don't think the Lawyers will let up because the next custom ROM only
uses a couple of proprietary HTC files. I'm guessing it's done for
good.

Andrew Hays

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Sep 28, 2009, 4:20:43 PM9/28/09
to android...@googlegroups.com
The fact of the matter is, Google did what they needed to and what was right.  Whether or not you like the idea of what they've done is a completely different story.  The OS is open source, yes, but the applications are not, and they have a right to distribute those as they like.  Therefore, they've left the platform open, without giving access to all of the apps.  It's a reasonable approach and still leaves the platform open.  Even if it's not as open as everyone would like.
------------------
http://andrewhays.net
http://ashays.livejournal.com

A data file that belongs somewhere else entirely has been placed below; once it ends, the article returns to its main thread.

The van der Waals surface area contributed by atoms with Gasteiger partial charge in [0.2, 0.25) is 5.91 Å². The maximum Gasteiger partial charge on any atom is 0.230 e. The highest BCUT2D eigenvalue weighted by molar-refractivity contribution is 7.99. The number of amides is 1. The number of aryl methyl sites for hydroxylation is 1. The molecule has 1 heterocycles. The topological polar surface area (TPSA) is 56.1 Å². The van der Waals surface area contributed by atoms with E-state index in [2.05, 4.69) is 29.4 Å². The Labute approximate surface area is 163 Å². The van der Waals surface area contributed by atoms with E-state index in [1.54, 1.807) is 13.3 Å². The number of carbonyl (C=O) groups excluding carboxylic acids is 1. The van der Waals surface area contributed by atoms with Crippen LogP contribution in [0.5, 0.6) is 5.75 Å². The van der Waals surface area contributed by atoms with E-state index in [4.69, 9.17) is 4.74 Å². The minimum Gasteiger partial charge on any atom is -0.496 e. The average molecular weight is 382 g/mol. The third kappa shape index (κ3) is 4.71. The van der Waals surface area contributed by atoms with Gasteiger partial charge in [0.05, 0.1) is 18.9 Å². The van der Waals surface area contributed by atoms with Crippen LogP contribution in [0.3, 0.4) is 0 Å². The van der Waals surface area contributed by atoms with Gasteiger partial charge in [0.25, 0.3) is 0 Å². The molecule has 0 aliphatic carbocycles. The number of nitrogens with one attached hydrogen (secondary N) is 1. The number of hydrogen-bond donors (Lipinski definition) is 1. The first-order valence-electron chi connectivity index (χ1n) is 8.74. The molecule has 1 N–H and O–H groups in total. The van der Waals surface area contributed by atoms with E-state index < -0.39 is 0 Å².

PhoenixAG

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Sep 28, 2009, 5:04:43 PM9/28/09
to Android Discuss
To all those who think that Google may be even a little "correct" in
what they have done:

This post is for you. Please read it carefully and feel free to
forward it to Google.

Ok, so let me point out the absolute RETARDEDNESS of the situation.

Google objects to Gmail, Maps, Contacts Sync, GTalk, being included
with the CyanogenMod rom.
These same apps are available for almost EVERY OTHER phone out there.
I have used Gmail, GMaps, Sync on my blackberry, symbian and WM
device. I have used Gtalk on my blackberry.

WHY are these apps not available in the market place? Ok, let Cyanogen
come up with a clean rom. Let him get rid of these apps. But why not
make it easy for us to just download these apps and install them? Why
RESTRICT your own apps from your OWN OS??? When you are making
available the SAME APPS for all the other phones out there?

The retardedness of it boggles the mind. They must be smoking
something up there, right?

On Sep 29, 1:20 am, Andrew Hays <m...@andrewhays.net> wrote: